Spring 2004

Spring 2004

Blue collar blues

Blue collar blues

Economist Paul Harrington has lots of data about manufacturing employment in Massachusetts, and all of it is ugly. In 1984, about 670,000 people were employed in making things, or about one in every four non-agricultural workers; just a decade later, manufacturing was down to 447,000 employees, or about 16 percent of the state’s private sector(...)

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Rhode Island’s secretary of state takes an expanded view of civics

Rhode Island’s secretary of state takes an expanded view of civics

One early November morning last year, when the rest of their Woonsocket High schoolmates were sleeping late or otherwise enjoying a cherished day off for teacher conferences, 17 students from Michele Gerber’s 10th-grade social studies class reported to school as usual. After gathering in the classroom for last-minute instructions, the youngsters fanned out across the(...)

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Without a hitch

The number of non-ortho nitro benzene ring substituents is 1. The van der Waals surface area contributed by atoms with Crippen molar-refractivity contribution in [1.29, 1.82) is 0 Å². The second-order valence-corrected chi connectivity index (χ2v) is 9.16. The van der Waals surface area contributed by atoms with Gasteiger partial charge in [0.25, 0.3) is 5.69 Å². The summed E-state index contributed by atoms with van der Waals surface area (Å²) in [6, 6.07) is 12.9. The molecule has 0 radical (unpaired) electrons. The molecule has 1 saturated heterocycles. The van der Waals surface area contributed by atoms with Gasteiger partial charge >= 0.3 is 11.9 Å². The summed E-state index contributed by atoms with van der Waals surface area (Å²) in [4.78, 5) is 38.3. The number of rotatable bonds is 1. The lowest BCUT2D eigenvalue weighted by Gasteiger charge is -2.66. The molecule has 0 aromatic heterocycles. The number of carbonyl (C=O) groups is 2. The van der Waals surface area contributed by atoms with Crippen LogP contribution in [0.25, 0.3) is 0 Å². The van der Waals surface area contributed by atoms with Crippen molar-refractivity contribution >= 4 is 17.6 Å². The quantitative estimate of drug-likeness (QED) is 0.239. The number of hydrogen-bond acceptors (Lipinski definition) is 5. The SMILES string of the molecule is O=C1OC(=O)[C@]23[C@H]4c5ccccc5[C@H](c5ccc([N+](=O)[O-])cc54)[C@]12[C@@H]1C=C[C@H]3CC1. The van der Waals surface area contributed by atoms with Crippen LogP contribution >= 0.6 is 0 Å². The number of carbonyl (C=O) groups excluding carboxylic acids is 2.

Without a hitch

Unmarried couples remain a relative rarity in Massachusetts, according to the 2000 US Census. Of the 1.33 million households headed by self-described couples, only 130,919 are headed by unmarried partners. Among those living together without benefit of marriage are 7,943 gay male couples and 9,156 lesbian couples. Not surprisingly, Provincetown is the least matrimonial community(...)

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A hard look at education accountability in the wake of No Child Left Behind

A hard look at education accountability in the wake of No Child Left Behind

No Child Left Behind? The Politics and Practice of School AccountabilityPaul E. Peterson and Martin R. West, editorsWashington, DC, Brookings Institution Press, 340 pages. In January 2002, President Bush signed the No Child Left Behind Act, which elevated to federal law an approach to systemic educational reform–high standards, regular assessment, and real accountability–that had been(...)

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